OF ALL the places to launch the Porsche Cayenne Turbo S, this is a noodle-scratcher.
A bloody cold and slippery noodle-scratcher.
Iím standing in the snow at a former air force base in Skelleftea, Sweden, with a silver Cayenne Turbo S idling in front of me. All I can think, as the mercury slips to 15 below and another evil finger of wind pricks my neck, is ďwhy arenít we at a racetrack in sunny Spain? Or a section of Germanyís autobahn?Ē
Surely both of these places would better showcase the new Turbo Sís prodigious performance. Remember, this is a car that weighs 2235kg, yet thanks to the colossal grunt of its 419kW/800Nm 4.8-litre twinturbo V8, hits 100km/h in 4.1sec, does a 12.4sec standing quarter mile and laps the Nurburgring in 7m59s Ė thatís a number that would make a 996 GT3 blush. Put simply, now that the 918 hypercar is officially sold out, this is the biggest, brawniest, most powerful Porsche you can buy.
Porsche says weíre in Sweden to assess the Cayenneís balance on low-grip surfaces and the calibration of its many onboard electronic systems; the fact that sliding a two-tonne SUV on ice is incredible fun is simply a bonus.
So whatís new on the facelifted Cayenne Turbo S? The eagle-eyed among you will notice the new LED foglights, slimmer rear taillights and the 918-style steering wheel. The biggest changes, though, have been made to the oily bits underneath.
Power from the 4.8-litre twinturbo V8 is up 15kW and 50Nm, the turbochargers have moved into the exhaust manifold to improve efficiency and response times, and those yellow brake calipers are enormous carbonceramics, with 10-piston stoppers at the front and four-piston ones at the rear.
Turn the key and the Cayenne oozes menace. The V8 has a rumble you feel more than hear, and the performance, even on ice, is like a supercar. We donít doubt that in the right conditions this could be a sub-4.0sec car, particularly given that Porscheís performance figures always err on the side of caution.
A frozen airfield isnít ideal for assessing the Turbo Sís ride and handling, although Cayennes are renowned for hiding their enormous size and weight exceptionally well. Given this new car comes standard with all of Porscheís chassis control systems (Sport Chrono, torque vectoring, active all-wheel drive), we expect its on-road dynamics to be more of the same.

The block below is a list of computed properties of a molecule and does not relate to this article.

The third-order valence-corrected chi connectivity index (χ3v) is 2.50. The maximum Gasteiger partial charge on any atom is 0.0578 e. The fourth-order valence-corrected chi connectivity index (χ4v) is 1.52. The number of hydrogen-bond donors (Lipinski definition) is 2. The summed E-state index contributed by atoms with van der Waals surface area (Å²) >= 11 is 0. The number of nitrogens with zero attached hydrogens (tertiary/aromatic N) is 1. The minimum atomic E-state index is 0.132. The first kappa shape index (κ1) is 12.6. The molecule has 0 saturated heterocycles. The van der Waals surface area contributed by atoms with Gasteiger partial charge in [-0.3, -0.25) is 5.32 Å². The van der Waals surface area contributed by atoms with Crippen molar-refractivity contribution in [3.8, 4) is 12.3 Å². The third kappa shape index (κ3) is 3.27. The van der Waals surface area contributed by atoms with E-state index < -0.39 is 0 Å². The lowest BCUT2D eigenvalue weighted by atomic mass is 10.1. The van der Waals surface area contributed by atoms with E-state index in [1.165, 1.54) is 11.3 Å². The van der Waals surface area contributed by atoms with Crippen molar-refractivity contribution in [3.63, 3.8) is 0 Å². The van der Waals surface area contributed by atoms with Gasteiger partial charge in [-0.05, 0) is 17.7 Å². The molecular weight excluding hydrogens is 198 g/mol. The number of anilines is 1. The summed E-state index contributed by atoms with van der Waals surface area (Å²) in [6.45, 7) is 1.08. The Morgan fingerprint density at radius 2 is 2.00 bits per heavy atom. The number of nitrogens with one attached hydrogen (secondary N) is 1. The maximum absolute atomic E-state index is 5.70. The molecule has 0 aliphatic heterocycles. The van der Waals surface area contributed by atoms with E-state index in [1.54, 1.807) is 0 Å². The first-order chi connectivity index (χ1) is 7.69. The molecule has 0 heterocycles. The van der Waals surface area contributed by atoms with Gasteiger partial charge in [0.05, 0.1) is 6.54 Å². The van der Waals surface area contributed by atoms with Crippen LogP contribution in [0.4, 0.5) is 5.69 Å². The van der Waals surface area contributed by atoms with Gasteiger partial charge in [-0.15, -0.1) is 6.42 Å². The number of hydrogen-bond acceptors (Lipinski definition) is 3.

What we do know is that, despite being four-wheel drive, the Turbo S will power oversteer on ice the moment you so much as breathe on the accelerator.
Itíll even hold enormous, graceful drifts, which makes for days, weeks, even months of slidehappy fun.
What was lacking on the velvety-smooth ice was any sense of feel through the steering. And as rumbly as that big V8 is at idle, rev it hard and it canít reach the aural delights of Range Roverís 5.0-litre supercharged V8 or Mercedes-Benzís ML63 AMG, soon to become the GLC63.
Then thereís the question of price, which at $284,700 is hardly good value. Especially given the new V6-powered Cayenne GTS, launched simultaneously in Sweden, is a whopping $130,100 cheaper, 125kg lighter, has better throttle response and is considerably more agile.
However, if sheer numbers and brutal performance are your thing, thereís no doubt the Turbo S takes the mantle as the definitive super-SUV.
Model Engine Max power Max torque Transmission Weight 0-100km/h Economy Price On sale Porsche Cayenne Turbo S 4806cc V8 (90į), dohc, 32v, twin turbos 419kW @ 6000rpm 800Nm @ 2500-4000rpm 8-speed automatic 2235kg 4.1sec (claimed) 11.5L/100km $284,700 April
Minor visual change; heavy; thirsty; expensive Physics-bending performance; interior quality; immense brakes
Like it or lump it, Porsche is now an SUV company. Last year Porsche Australia sold three times as many Cayennes as 911s, and twice as many of the smaller Macan as Boxster and Cayman combined.
Turbo Sís carbon-ceramics are the biggest brakes available on any Porsche Ė 918 Spyder included. Fronts are enormous 10-piston monobloc calipers with 420mm ventilated rotors, rears are four-piston on 370mm rotors.
Which is faster on ice, with all the onboard computers set to OFF Ė a Cayenne Turbo S or the lighter but less powerful 911 Turbo S? Given both were on hand, it seemed rude not to race them. Check the video link to see who wins.
IF YOU donít care about numbers, then the GTS (above) is the Cayenne to buy. Not only is it $130,000 cheaper than a Turbo S, but on the ice in Sweden it felt like a ballet dancer next to the brutish turbo.
The new GTS ditches its atmo V8 for a 324kW/600Nm 3.6-litre twin-turbo V6. Itís a vastly more economical engine thatís smooth, powerful and responsive, but it canít match the old V8ís rumble.
Handling is sharp and agile, thanks to Porscheís Active Suspension Active Suspension Management and 24mm less ride height. Best of all, the money you save could almost buy a Cayman S.
UNTIL the Turbo S blew it out of the water, this was the quickest SUV around the íRing with a lap time of 8m14s. Blown V8 and two-stage active exhaust sounds better, but with 405kW/680Nm on tap, the Rangie isnít as powerful.
IN THE power stakes, BMWís new high-performance X5 outshines the Cayenne by 4kW. With 423kW/750Nm from its 4.4-litre twin-turbo V8, the X5M is just a tenth slower than the Porsche to 100km/h (4.2sec) and, when it arrives in April, should cost a whopping $100,000 less.
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